Special Issue "mHealth in Smart Cities"

A special issue of Smart Cities (ISSN 2624-6511). This special issue belongs to the section "Smart Health".

Deadline for manuscript submissions: 10 April 2022.

Special Issue Editor

Dr. Luis G Jaimes
E-Mail Website
Guest Editor
Assistant Professor, Florida Polytechnic University, Department of Computer Science, 4700 Research Way, Lakeland, FL 33805, United States
Interests: mobile health; cyberphysical systems; crowdsensing; social networks

Special Issue Information

Dear Colleagues,

Several factors are driving a slow but steady shift in medicine. At present, doctors and hospitals are at the center of health care. Optimistically, people visit the doctor maybe once per year, where they receive expert advice, treatments, and action plans, all within a short 10–15 min meeting with the doctor. Afterward, the patient goes back to their normal daily life and the doctor moves on to the next patient. New trends in health care technology such real-time health interventions (RTHIs) mitigate these limitations by supporting treatments in naturalistic environments—namely, anywhere, and at any time. RTHI systems use wearable sensors and intelligent models for recognizing physical and mental conditions, as well as mechanisms to determine the intervention, the timing, and the dose that maximize the effectiveness of the treatment. In this context, an intervention to support an RTHI system for the treatment of obesity would recognize long periods of sedentarism and recommend physical activity; it could suggest some dietary changes based on prescribed calories, and it also could trigger an alert when the GPS shows the patient is heading to the location of their favorite fast food restaurant.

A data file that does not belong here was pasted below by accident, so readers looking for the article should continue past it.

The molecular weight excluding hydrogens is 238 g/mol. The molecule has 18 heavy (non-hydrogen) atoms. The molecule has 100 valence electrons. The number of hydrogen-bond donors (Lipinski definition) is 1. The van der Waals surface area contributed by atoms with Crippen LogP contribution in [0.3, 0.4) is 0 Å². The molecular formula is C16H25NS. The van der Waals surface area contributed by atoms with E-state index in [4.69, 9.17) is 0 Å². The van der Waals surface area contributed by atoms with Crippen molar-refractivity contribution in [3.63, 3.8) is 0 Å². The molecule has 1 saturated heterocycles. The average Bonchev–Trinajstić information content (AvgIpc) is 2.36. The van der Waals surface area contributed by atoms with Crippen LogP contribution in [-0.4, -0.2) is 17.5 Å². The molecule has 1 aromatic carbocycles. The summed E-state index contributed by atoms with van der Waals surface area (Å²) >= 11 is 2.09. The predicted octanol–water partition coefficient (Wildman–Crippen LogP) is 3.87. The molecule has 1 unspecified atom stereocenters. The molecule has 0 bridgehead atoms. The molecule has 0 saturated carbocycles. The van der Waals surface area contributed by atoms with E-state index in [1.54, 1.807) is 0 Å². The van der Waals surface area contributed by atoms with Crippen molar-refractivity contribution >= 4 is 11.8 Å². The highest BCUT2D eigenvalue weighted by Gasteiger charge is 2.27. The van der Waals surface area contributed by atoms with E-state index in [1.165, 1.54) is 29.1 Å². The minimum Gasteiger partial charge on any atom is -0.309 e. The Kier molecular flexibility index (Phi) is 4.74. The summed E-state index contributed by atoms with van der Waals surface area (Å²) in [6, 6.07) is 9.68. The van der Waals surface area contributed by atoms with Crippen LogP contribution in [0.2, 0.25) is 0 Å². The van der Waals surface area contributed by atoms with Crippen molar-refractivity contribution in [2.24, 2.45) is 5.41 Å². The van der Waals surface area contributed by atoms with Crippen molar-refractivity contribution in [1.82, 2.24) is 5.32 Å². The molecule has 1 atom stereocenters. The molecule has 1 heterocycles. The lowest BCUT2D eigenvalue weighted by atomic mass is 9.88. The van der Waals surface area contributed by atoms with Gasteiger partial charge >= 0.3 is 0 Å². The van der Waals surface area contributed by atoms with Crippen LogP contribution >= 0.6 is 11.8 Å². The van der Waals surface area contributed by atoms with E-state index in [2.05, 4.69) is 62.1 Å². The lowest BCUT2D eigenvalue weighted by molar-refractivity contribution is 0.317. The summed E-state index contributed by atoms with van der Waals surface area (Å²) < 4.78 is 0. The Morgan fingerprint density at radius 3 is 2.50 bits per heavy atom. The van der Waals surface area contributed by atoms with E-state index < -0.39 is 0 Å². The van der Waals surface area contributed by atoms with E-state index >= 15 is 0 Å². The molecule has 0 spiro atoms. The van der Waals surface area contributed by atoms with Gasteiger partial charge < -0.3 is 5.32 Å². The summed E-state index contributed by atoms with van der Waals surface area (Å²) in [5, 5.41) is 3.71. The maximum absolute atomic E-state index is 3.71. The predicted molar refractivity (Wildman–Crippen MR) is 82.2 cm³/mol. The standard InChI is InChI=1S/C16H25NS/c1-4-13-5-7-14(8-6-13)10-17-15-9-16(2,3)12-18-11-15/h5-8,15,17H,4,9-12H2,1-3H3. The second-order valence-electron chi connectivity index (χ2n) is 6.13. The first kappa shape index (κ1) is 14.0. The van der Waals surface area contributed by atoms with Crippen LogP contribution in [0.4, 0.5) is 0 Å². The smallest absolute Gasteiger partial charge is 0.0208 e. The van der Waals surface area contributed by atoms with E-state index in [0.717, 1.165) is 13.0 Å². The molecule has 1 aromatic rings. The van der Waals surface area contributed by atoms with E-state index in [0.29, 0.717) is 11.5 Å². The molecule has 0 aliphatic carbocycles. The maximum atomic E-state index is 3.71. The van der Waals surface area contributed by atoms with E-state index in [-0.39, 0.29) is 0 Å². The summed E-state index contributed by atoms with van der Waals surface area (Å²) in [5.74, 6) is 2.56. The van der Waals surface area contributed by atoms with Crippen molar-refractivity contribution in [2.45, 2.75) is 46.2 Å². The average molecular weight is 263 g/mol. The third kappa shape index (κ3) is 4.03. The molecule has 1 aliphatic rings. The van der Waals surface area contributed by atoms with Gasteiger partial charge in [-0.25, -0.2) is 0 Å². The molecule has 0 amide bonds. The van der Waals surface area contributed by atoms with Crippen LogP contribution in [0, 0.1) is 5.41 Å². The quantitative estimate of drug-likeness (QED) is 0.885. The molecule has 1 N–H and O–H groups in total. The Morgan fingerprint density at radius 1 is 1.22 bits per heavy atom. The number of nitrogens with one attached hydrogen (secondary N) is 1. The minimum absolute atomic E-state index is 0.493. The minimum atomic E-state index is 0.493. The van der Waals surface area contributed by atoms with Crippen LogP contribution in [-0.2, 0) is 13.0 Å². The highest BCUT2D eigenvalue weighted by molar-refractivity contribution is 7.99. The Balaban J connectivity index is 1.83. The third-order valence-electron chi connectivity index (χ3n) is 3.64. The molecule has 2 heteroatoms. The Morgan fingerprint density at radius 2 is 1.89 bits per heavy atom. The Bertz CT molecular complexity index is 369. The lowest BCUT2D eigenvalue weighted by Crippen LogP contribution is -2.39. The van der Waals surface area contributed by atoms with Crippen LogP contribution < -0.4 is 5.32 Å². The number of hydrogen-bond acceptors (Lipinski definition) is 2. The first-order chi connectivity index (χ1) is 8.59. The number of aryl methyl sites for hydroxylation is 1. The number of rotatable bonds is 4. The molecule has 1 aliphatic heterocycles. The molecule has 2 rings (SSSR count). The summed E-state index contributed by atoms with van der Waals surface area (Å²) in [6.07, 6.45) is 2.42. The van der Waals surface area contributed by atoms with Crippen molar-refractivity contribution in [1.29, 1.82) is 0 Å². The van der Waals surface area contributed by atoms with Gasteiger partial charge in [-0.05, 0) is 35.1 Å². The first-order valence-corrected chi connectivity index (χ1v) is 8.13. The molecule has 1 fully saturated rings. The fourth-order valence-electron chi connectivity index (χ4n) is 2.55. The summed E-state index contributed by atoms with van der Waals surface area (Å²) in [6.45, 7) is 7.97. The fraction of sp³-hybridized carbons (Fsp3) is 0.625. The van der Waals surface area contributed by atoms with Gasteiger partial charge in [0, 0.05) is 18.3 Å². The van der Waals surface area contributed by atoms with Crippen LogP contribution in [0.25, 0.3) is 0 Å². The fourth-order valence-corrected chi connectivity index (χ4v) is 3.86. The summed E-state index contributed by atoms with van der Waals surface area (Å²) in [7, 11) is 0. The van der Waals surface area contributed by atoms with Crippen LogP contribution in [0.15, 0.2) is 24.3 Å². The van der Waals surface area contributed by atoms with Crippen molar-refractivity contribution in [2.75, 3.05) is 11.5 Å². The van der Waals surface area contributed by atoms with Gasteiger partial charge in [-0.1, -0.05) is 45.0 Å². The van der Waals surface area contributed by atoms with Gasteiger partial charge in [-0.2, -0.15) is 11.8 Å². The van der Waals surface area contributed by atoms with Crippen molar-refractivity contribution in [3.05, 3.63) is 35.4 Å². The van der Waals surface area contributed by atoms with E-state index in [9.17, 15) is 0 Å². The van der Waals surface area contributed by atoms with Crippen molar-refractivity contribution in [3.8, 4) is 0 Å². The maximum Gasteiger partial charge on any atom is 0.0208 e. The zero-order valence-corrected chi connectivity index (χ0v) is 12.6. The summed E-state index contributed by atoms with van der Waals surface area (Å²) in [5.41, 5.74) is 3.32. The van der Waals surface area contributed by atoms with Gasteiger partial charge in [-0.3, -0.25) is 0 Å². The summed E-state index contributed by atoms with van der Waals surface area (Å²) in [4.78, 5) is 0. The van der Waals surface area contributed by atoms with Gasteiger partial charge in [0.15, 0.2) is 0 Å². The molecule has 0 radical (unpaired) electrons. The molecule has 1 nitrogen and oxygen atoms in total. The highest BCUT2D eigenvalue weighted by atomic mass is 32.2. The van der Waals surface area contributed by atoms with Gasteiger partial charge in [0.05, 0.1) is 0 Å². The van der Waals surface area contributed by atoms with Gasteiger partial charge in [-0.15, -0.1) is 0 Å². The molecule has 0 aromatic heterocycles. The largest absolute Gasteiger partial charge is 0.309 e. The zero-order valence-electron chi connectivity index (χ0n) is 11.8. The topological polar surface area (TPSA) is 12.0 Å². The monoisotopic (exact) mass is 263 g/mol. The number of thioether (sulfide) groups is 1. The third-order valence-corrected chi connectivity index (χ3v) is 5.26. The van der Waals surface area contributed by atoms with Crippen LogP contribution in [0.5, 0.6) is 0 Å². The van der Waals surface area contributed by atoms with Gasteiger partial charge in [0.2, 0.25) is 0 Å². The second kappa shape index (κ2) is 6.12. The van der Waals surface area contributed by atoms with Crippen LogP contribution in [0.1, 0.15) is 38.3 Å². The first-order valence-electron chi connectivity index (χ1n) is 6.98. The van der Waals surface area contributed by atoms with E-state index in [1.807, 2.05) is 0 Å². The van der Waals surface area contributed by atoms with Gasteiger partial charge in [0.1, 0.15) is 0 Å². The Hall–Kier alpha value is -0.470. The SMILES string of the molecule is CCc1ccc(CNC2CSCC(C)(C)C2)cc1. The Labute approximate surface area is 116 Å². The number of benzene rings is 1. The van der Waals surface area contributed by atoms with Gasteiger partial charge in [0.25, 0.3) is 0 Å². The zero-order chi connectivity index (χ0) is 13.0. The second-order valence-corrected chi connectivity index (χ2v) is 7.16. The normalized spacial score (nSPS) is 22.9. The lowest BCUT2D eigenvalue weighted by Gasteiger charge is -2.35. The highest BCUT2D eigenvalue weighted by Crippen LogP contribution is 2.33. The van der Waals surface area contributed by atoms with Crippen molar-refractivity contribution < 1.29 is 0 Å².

However, the application of RTHIs in health care is not as rosy as it initially appears, because it usually takes a great deal of patience, dedication, and persistence to alter a long-established behavior pattern. For example, a recent study showed that about 70% of people who acquire wearable devices like Fitbit abandon its use after a few weeks. From an intervention design perspective, it takes a huge investment and cooperation between people from diverse disciplines to successfully implement and deploy effective interventions. A key element for the successful deployment of RTHI systems is patient adherence to interventions or treatment plans.

In this Special Issue we want to explore the use of incentive mechanisms designed to enhance patient adherence to health interventions. We want explore the elements of incentive mechanism design that may be suitable for improving adherence and compliance. We also want to explore the extent to which general-purpose incentive mechanisms may be useful for improving these treatment metrics. Other topics included in this Special Issue include the role of participatory techniques such as crowdsourcing, crowdsensing, and social networks in improving the patient’s probability of successfully self-managing the prescribed interventions.

Dr. Luis G James
Guest Editor

Manuscript Submission Information

Manuscripts should be submitted online at www.mdpi.com by registering and logging in to this website. Once you are registered, click here to go to the submission form. Manuscripts can be submitted until the deadline. All papers will be peer-reviewed. Accepted papers will be published continuously in the journal (as soon as accepted) and will be listed together on the special issue website. Research articles, review articles as well as short communications are invited. For planned papers, a title and short abstract (about 100 words) can be sent to the Editorial Office for announcement on this website.

Submitted manuscripts should not have been published previously, nor be under consideration for publication elsewhere (except conference proceedings papers). All manuscripts are thoroughly refereed through a single-blind peer-review process. A guide for authors and other relevant information for submission of manuscripts is available on the Instructions for Authors page. Smart Cities is an international peer-reviewed open access quarterly journal published by MDPI.

Please visit the Instructions for Authors page before submitting a manuscript. The Article Processing Charge (APC) for publication in this open access journal is 1200 CHF (Swiss Francs). Submitted papers should be well formatted and use good English. Authors may use MDPI's English editing service prior to publication or during author revisions.